Lavender “Blue Cushion” with Durango Flame marigolds and strawberries in the background.
- pickerel weed and water hyacinth in the pond
And what is blooming today:
- water lily (check out this year’s first bloom!)
- marsh marigold
- marigold (next year, I want to get a non-hybrid variety and see if it self-seeds)
- pass-along snapdragons I got from my father-in-law last year
- Annabelle hydrangeas (here with some huge Solomon’s seal in the foreground)
- rosemary “Benenden”
- lavender “Blue Cushion”
Now for the mystery: one of the Annabelles had some atypical flowers last year. They looked a lot more like the native smooth hydrangea (Hydrangea arborescens) lacecaps, with only a couple of the showy sterile flowers on the outside. Since the local pollinators loved the atypical flowers (and ignored the standard Annabelle blooms), I didn’t trim those stems back this spring. Result: lots of lacecaps, although they haven’t bloomed enough to bring in the bugs in full force yet.
Has anyone else seen an Annabelle revert to the species? Or seen any other cultivar do this?
What’s up in the garden as of last Saturday:
- The water lily bloomed for the first time.
- No cicadas have shown up in the yard, although they are pretty noisy in the forest preserve 2 miles to the west.
- The kale and chard in the garden by the side of the garage are being nibbled by something, although I’m unsure whether it’s bugs or bunnies at fault. Interestingly enough, the marigolds there are nibbled down to nothing, but the marigolds 10 feet away on another side of the garage are just fine.
- All three of the Caroline raspberry canes have leaves and one is even trying to flower (I’m pinching the buds so they concentrate on growth this year, not fruiting).
The oakleaf hydrangeas (Hydrangea quercifolia) are just starting to bloom; the Annabelle hydrangeas have a few days to go. Check out the size of the leaves on the oakleaf!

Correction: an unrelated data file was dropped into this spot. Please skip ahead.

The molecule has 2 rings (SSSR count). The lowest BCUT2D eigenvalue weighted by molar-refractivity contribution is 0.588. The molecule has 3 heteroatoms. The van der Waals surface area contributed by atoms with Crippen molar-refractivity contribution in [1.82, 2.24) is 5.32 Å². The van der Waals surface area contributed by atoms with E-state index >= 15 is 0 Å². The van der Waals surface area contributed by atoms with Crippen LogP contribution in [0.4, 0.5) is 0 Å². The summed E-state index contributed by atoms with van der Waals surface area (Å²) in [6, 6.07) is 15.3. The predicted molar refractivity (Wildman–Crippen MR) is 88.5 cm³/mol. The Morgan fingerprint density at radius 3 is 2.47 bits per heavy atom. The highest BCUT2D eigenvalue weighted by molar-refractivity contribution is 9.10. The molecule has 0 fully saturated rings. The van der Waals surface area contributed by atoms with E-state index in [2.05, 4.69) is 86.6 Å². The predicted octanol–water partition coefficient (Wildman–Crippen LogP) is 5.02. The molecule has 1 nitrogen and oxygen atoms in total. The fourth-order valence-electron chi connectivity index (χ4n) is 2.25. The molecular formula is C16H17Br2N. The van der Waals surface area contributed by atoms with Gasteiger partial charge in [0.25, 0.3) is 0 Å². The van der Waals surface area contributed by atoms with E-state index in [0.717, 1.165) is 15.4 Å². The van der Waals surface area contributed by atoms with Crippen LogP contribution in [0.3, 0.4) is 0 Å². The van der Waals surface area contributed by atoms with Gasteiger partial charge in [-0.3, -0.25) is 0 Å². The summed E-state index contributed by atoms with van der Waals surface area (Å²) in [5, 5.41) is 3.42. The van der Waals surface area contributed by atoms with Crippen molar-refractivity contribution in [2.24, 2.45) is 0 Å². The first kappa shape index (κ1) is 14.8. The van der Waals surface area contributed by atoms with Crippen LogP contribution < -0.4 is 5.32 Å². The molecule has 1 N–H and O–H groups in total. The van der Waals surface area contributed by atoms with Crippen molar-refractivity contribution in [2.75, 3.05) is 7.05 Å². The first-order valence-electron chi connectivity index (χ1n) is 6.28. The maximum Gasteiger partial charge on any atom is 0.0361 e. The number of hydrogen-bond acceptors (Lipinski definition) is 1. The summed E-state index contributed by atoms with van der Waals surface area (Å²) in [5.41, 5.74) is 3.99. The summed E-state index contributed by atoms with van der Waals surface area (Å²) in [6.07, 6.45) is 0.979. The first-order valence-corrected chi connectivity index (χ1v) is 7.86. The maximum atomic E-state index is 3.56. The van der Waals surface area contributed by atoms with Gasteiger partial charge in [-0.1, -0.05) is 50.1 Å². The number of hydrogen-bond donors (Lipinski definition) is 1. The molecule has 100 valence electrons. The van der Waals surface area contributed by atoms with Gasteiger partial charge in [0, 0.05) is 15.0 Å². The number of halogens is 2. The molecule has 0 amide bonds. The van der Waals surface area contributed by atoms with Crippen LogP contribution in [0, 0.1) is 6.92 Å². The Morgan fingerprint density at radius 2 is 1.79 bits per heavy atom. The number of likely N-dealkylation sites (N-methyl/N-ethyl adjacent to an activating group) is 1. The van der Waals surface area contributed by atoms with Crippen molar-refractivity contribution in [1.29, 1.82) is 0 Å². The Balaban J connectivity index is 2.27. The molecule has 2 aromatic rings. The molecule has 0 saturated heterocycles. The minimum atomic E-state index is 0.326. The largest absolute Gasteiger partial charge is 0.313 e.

When your backyard is 37 feet wide, you end up looking at the neighbor’s yard a lot. The plants in my yard that are interesting right now just happen to be near the fences, so you get a peek at both neighbors’ backyards as well.
In early spring, I was concerned that the American bittersweet (Celastrus scandens) vines might not have survived the winter. There was no need to worry: they grew far better this spring than they did all of last year, when I planted them. One of the two female plants has reached the top of the 7-foot-high trellis, and the male plant is only a couple of feet behind. Next milestone: will they flower this year, or do they need another year of growth? If they’re going to bloom, it should happen pretty soon…
It’s June, and the serviceberries (a.k.a. Juneberries a.k.a. Amelanchier x grandiflora ‘Autumn Brilliance’) are ripe. So far today, robins have been the main consumers, including a fat fledgling and its busy parent. A couple of female cardinals have also stopped by as well. The tree is young enough that the robins have a heck of a time balancing on the thin berry-laden branches; my day has been punctuated by their indignant chirps as the branch bends and drops them unceremoniously on the ground.